On the outside, the plain white bag seems unremarkable. But inside, it’s laced with an exquisite and extremely valuable material: moon dust.
Neil Armstrong stuffed this sack with the world’s first samples of lunar rocks during the Apollo 11 mission in 1969. Traces of dust still remain in the outer decontamination bag, which includes a label reading “LUNAR SAMPLE RETURN.”
Sotheby’s New York said the dinner plate-sized bag could fetch up to $4 million when it goes on the auction block on July 20 the 48th anniversary of the Apollo 11’s historic first moon landing.
“The only such relic available for private ownership, it is exceptionally rare,” Sotheby’s said on its website.
NASA won’t be reaping the benefits, however.
In a space-themed comedy of errors, Armstrong initially turned the zippered bag over to scientists at a Houston lab, but the U.S. space agency forgot about it over time. Decades later, the government mistakenly auctioned off the bag along with other space exploration memorabilia.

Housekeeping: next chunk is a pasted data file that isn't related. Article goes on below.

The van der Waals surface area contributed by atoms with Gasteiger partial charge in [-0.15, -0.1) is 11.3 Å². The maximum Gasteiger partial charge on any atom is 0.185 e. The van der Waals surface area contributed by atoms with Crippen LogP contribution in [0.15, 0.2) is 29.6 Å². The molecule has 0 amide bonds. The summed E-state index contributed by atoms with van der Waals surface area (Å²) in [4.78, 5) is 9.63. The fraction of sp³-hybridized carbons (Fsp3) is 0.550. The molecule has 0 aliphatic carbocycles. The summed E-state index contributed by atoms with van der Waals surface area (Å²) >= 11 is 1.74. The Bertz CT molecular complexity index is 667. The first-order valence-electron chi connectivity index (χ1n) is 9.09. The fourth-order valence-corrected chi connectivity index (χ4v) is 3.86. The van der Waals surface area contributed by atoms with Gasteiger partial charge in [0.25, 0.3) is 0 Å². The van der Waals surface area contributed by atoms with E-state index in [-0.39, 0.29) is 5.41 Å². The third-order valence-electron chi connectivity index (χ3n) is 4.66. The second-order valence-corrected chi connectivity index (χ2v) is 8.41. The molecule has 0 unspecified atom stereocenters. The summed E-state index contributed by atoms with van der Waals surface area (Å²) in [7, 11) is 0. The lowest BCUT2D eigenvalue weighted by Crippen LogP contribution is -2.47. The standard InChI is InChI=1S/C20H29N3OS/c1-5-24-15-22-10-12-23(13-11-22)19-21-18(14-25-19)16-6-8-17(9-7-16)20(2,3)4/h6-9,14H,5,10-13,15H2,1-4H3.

Nancy Lee Carlson, a Chicago-area attorney and self-proclaimed space nerd, bought the pouch and other items for just $995. Suspecting it contained more than fibers and zippers, she sent her bag to NASA for testing.
That’s when NASA scientists realized they’d lost the world’s original bag of moon dust, and they refused to forfeit it a second time. Carlson fought back and, after a protracted legal battle, a U.S. District Court ordered NASA to return the bag in February.
NASA said it won’t appeal the ruling, but the agency is still salty about the outcome.
William Jeffs, a NASA spokesman, said NASA thinks the bag should be on public display because it “represents the culmination of a massive national effort involving a generation of Americans, including the astronauts who risked their lives in an effort to accomplish the most significant act humankind has ever achieved,” he told the Wall Street Journal.
But Carlson isn’t exactly a moon-digger. The attorney plans to donate a portion of the sale proceeds to charity, and to establish a scholarship at her alma mater, Northern Michigan University, Reuters reported.
Sotheby’s, meanwhile, is downright giddy. Apart from this court-ordered exception, NASA doesn’t allow individuals to own any bits of the moon, which is why this bag is likely to fetch millions, said Cassandra Hatton, a senior specialist at the auction house.
“This is my Mona Lisa moment,” she told the Journal.
The moon dust bag will be the shining star of Sotheby’s first space exploration-themed sale, which will also include items from the personal collections of astronauts; signed photographs, maps, and charts; as well as engineering models and 3-D objects.